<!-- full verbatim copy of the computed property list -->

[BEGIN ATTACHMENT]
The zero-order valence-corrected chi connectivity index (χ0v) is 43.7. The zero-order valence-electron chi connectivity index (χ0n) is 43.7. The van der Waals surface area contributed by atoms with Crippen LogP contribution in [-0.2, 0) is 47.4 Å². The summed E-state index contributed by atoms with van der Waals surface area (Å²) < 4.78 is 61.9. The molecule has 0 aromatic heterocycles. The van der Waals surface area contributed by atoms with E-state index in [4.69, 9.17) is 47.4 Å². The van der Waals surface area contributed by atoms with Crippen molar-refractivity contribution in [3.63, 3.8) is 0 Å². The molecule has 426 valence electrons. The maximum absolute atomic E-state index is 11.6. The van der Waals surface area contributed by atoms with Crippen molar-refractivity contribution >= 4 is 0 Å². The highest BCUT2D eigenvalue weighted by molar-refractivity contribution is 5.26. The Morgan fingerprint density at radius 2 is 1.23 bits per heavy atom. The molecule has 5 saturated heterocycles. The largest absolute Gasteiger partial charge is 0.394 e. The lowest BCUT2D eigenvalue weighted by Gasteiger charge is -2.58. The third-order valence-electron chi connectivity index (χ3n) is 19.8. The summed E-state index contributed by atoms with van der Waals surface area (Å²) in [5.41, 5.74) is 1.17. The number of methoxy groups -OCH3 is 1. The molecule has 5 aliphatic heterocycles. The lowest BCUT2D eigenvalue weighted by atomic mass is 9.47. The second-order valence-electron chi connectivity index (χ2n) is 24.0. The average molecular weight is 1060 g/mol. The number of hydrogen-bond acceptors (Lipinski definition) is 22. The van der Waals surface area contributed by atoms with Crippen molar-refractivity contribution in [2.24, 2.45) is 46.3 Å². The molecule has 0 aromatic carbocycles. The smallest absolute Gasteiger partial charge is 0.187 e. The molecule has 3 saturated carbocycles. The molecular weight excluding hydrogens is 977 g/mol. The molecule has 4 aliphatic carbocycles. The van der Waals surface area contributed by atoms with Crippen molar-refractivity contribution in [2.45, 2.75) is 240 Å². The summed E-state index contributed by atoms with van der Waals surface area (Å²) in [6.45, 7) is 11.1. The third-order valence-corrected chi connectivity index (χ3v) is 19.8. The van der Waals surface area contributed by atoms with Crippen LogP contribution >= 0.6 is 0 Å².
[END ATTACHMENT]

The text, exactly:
The zero-order valence-corrected chi connectivity index (χ0v) is 43.7. The zero-order valence-electron chi connectivity index (χ0n) is 43.7. The van der Waals surface area contributed by atoms with Crippen LogP contribution in [-0.2, 0) is 47.4 Å². The summed E-state index contributed by atoms with van der Waals surface area (Å²) < 4.78 is 61.9. The molecule has 0 aromatic heterocycles. The van der Waals surface area contributed by atoms with E-state index in [4.69, 9.17) is 47.4 Å². The van der Waals surface area contributed by atoms with Crippen molar-refractivity contribution in [3.63, 3.8) is 0 Å². The molecule has 426 valence electrons. The maximum absolute atomic E-state index is 11.6. The van der Waals surface area contributed by atoms with Crippen molar-refractivity contribution >= 4 is 0 Å². The highest BCUT2D eigenvalue weighted by molar-refractivity contribution is 5.26. The Morgan fingerprint density at radius 2 is 1.23 bits per heavy atom. The molecule has 5 saturated heterocycles. The largest absolute Gasteiger partial charge is 0.394 e. The lowest BCUT2D eigenvalue weighted by Gasteiger charge is -2.58. The third-order valence-electron chi connectivity index (χ3n) is 19.8. The summed E-state index contributed by atoms with van der Waals surface area (Å²) in [5.41, 5.74) is 1.17. The number of methoxy groups -OCH3 is 1. The molecule has 5 aliphatic heterocycles. The lowest BCUT2D eigenvalue weighted by atomic mass is 9.47. The second-order valence-electron chi connectivity index (χ2n) is 24.0. The average molecular weight is 1060 g/mol. The number of hydrogen-bond acceptors (Lipinski definition) is 22. The van der Waals surface area contributed by atoms with Crippen molar-refractivity contribution in [2.24, 2.45) is 46.3 Å². The molecule has 0 aromatic carbocycles. The smallest absolute Gasteiger partial charge is 0.187 e. The molecule has 3 saturated carbocycles. The molecular weight excluding hydrogens is 977 g/mol. The molecule has 4 aliphatic carbocycles. The van der Waals surface area contributed by atoms with Crippen molar-refractivity contribution in [2.45, 2.75) is 240 Å². The summed E-state index contributed by atoms with van der Waals surface area (Å²) in [6.45, 7) is 11.1. The third-order valence-corrected chi connectivity index (χ3v) is 19.8. The van der Waals surface area contributed by atoms with Crippen LogP contribution >= 0.6 is 0 Å².